Follower island: Menorca


Energy profile:

The local energy sources are biomass, wind and solar power. Until the end of 2017, the primary energy mix is composed by oil derivates (90%, including LPG), natural gas (0,2%), local biomass (1%), local wind (0,3%) and local solar (0,5%), the remaining 8% of the primary energy is the generation mix of the electricity that arrived through the cable.

Current electricity generation capacity in Menorca counts with a thermal power plant operating consisting in three fuel oil engine-generators of 15,8 MW each, 5 gas turbines operating with gasoil, combining for a total power of 271,6 MW. In addition, there is also installed a wind farm of 3,2 MW, and two solar photovoltaic power plants of 1,1 and 4,0 MWp respectively.

The final energy consumed in Menorca in 2013 was 1.574.214 MWh, of which 58,7% was used for transport means. Electricity consumption rose to up to 440.600 MWh, most of it used in the services and residential sectors (47,7% and 45%, of the total electricity demand, respectively). The thermal plant power is enough to cover electricity demand peaks around 120 MW in august.

Grid profile:

Currently, Menorca is isolated from the Balearic island electric system, and it will remain disconnected, at least, until 2020, when the cable for the Mallorca-Menorca link will be substituted.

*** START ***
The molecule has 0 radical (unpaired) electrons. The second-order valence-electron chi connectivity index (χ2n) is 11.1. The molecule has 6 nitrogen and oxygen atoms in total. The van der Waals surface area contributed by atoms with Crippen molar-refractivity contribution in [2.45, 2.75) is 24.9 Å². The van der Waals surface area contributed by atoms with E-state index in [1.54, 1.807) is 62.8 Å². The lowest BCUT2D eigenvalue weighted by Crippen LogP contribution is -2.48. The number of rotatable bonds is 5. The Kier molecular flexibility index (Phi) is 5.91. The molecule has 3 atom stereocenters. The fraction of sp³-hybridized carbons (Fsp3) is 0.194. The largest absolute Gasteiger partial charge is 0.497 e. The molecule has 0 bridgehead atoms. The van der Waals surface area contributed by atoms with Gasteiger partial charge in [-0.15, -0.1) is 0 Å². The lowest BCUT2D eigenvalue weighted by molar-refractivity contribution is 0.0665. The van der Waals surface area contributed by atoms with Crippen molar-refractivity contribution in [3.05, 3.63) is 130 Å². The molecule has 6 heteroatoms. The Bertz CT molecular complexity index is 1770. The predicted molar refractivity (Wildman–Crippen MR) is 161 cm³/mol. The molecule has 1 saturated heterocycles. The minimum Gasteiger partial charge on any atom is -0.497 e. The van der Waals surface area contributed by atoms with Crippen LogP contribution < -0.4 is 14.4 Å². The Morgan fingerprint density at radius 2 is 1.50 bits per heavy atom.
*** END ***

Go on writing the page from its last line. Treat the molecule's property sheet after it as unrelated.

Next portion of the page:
Menorca counts with a transmission line of 132 kV and five electrical substations (132 kV). The transmission network is operated by Red Eléctrica de España, the Spanish TSO, while the distribution network belongs to Endesa Distribución.

The thermal power plant is owned by Gas y Electricidad Generación, which is part of the Endesa group. The two solar farms are private and the windfarm belongs to a public consortium formed by the 8 municipalities of Menorca and the Island’s Council (Consell Insular).

Goals and objectives:

Potential innovations to be implemented and main challenges:

The use cases from INSULAE that are more aligned with the strategic directive in Menorca are the development of the DC grid for RES to be tested in Bornholm, the EV infrastructure integration to be tested in Madeira and the use of biomass for exploiting synergies between thermal and electrical systems to be tested in Bornholm.

The main challenges for the implementation for these solutions in Menorca arise from the little (currently non-existing) interconnection and the very little penetration of the EV in the island users.

Main use cases for replication: